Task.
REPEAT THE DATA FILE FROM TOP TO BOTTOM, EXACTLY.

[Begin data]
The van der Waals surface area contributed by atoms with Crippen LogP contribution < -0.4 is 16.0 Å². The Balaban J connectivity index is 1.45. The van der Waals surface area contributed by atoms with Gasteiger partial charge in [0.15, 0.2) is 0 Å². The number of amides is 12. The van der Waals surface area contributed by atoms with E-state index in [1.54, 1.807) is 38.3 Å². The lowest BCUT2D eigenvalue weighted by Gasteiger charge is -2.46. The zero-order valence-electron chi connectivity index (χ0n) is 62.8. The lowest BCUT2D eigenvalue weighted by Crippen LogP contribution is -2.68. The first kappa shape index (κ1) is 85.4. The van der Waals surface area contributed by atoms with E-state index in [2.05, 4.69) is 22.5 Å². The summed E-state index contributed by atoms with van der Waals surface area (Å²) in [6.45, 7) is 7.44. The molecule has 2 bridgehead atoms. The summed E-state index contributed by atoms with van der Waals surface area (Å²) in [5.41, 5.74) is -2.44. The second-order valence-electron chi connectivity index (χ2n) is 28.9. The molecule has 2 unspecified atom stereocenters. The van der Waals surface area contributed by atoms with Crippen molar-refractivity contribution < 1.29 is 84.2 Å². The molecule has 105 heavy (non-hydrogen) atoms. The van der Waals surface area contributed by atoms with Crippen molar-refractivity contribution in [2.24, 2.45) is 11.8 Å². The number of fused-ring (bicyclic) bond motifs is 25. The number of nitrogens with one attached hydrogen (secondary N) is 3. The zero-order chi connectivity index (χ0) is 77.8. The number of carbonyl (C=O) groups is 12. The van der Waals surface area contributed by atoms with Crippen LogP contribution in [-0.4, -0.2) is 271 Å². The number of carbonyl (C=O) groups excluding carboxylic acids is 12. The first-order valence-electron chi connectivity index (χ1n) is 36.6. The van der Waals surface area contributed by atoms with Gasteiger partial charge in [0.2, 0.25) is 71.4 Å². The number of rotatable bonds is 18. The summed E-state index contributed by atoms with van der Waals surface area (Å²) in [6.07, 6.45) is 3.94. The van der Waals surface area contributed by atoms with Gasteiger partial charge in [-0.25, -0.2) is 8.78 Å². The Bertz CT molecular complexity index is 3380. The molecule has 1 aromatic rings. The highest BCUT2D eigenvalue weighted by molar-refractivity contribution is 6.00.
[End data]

The van der Waals surface area contributed by atoms with Crippen LogP contribution < -0.4 is 16.0 Å². The Balaban J connectivity index is 1.45. The van der Waals surface area contributed by atoms with Gasteiger partial charge in [0.15, 0.2) is 0 Å². The number of amides is 12. The van der Waals surface area contributed by atoms with E-state index in [1.54, 1.807) is 38.3 Å². The lowest BCUT2D eigenvalue weighted by Gasteiger charge is -2.46. The zero-order valence-electron chi connectivity index (χ0n) is 62.8. The lowest BCUT2D eigenvalue weighted by Crippen LogP contribution is -2.68. The first kappa shape index (κ1) is 85.4. The van der Waals surface area contributed by atoms with E-state index in [2.05, 4.69) is 22.5 Å². The summed E-state index contributed by atoms with van der Waals surface area (Å²) in [6.45, 7) is 7.44. The molecule has 2 bridgehead atoms. The summed E-state index contributed by atoms with van der Waals surface area (Å²) in [5.41, 5.74) is -2.44. The second-order valence-electron chi connectivity index (χ2n) is 28.9. The molecule has 2 unspecified atom stereocenters. The van der Waals surface area contributed by atoms with Crippen molar-refractivity contribution < 1.29 is 84.2 Å². The molecule has 105 heavy (non-hydrogen) atoms. The van der Waals surface area contributed by atoms with Crippen molar-refractivity contribution in [2.24, 2.45) is 11.8 Å². The number of fused-ring (bicyclic) bond motifs is 25. The number of nitrogens with one attached hydrogen (secondary N) is 3. The zero-order chi connectivity index (χ0) is 77.8. The number of carbonyl (C=O) groups is 12. The van der Waals surface area contributed by atoms with Crippen LogP contribution in [-0.4, -0.2) is 271 Å². The number of carbonyl (C=O) groups excluding carboxylic acids is 12. The first-order valence-electron chi connectivity index (χ1n) is 36.6. The van der Waals surface area contributed by atoms with Gasteiger partial charge in [0.2, 0.25) is 71.4 Å². The number of rotatable bonds is 18. The summed E-state index contributed by atoms with van der Waals surface area (Å²) in [6.07, 6.45) is 3.94. The van der Waals surface area contributed by atoms with Gasteiger partial charge in [-0.25, -0.2) is 8.78 Å². The Bertz CT molecular complexity index is 3380. The molecule has 1 aromatic rings. The highest BCUT2D eigenvalue weighted by molar-refractivity contribution is 6.00.